Eureka! Symposium synopsis

By Elf Eldridge 20/07/2012


Last Thursday I had the honour of attending the first annual Eureka! young science orator’s awards, an event born out of a collaboration between the late great Sir Paul Callaghan and Rotary. The premise is deceptively simple, get 12 young erudite people, passionate about some aspect of science, bring them to Wellington and get them to speak directly to some of the movers and shakers of science in New Zealand – and so the Eureka! awards came to fruition. Throughout the course of the day we heard challenges criticism, but most interestingly, hope about New Zealand’s future as a nation that not only appreciates, but entirely embraces science and its methodology.

I could condemn the typical lack-lustre political addresses that bookended the day (although I admit I was presently surprised with parts of Steven Joyce’s closing) , but instead I wish to focus on the contestant’s themselves. I have paraphrased some of their messages below – do take the time to watch their entire presentations (here) if you’re curious about even a little part of what they speak about!

Lisa Craw opened the day, with a simply gorgeous combination of seriousness and comedy explaining how crucial good science communication is to New Zealand’s future and calling for novel science funding models such as RocketHub. Eugene Young, imagined a future where meat was clean , green and lab grown asking us to not fall back into the human trap of “fearing what we do not understand.” Oliver ter Ellen looked into the details of some of the solar cell research being done at Victoria University, whilst noting the success of feed-in tariffs to encourage adoption of new technologies like these in overseas countries. William Guzzo asked us to “show courage” and position New Zealand as a world leader in GE research, leading by example of experimentally evaluating safety concerns rather than cowering behind archaic prejudices. Yanni Cowie prompted serious consideration of integrating second generation biofuels into New Zealand’s transport system. Emma Livingstone gave us a glimpse into her wonderful world of drug design, and discussed the difficulties of procuring a funding model for science steeped in serendipity. Scott Thomas transported us to the edge of the universe on the back of his observations using NASA’s Fermi satellite and discussed two ‘space age’ companies thriving right here in NZ: Rocketlab and Kiwistar Optics. Ben Guerin explained his vision for converting a large part of Aotearoa’s power grid to using distributed power systems that utilize a combination of wind, hydro, solar and novel storage technologies to allow communities to sell their generated power back to the national grid. Sylvia English cleared the air around reversible male contraception as a possible method to reduce some of New Zealand’s 16,000 abortions per year. Thomas Moore dispelled some common misconceptions about fracking, asking the hard questions about the public’s reaction to it. Toby Hendy rallied against New Zealand’s IQ gap between social groups and suggested a plethora of ways to address this and other issues. The final speaker, Hadleigh Frost, wowed the audience with his insight into the intersection of  psychology, neuroscience and artificial intelligence.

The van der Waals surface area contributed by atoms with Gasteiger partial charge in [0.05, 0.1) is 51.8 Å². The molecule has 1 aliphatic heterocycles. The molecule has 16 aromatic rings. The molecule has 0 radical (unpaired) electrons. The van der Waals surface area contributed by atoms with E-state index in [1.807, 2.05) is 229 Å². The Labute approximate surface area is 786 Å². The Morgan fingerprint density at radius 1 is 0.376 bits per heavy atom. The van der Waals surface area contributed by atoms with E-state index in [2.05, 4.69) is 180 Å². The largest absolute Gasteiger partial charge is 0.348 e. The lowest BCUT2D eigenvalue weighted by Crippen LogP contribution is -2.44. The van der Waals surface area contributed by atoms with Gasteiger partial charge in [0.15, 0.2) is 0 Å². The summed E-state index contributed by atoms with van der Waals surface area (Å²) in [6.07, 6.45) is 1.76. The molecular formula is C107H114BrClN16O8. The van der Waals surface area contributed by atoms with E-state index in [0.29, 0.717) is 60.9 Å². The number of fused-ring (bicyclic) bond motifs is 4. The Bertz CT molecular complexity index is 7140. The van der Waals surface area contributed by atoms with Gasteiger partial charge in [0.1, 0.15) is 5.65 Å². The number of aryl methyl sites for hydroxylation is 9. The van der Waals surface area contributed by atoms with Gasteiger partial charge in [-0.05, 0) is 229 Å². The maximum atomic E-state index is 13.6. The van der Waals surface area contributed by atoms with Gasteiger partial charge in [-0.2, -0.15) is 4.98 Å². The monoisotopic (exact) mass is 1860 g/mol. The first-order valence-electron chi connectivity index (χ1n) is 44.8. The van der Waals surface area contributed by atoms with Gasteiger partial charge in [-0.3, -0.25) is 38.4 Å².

Keep and eye out on sciblogs ‘guest work’ for short summaries of these talks.

I’ll just end on a personal note, that these young people are exactly the sort of visionaries we need to keep propelling New Zealand’s science forward. They may be young, in some cases they may be naive. We may criticise them for their ‘wide-eyed optimisim’, but we cannot fault any of these students on their passion for their chosen topics – and I believe for that reason alone, for their ability to inspire, and to encourage even the most jaded of us to reconsider what is possible here in Aotearoa, that their messages warrant listening to.


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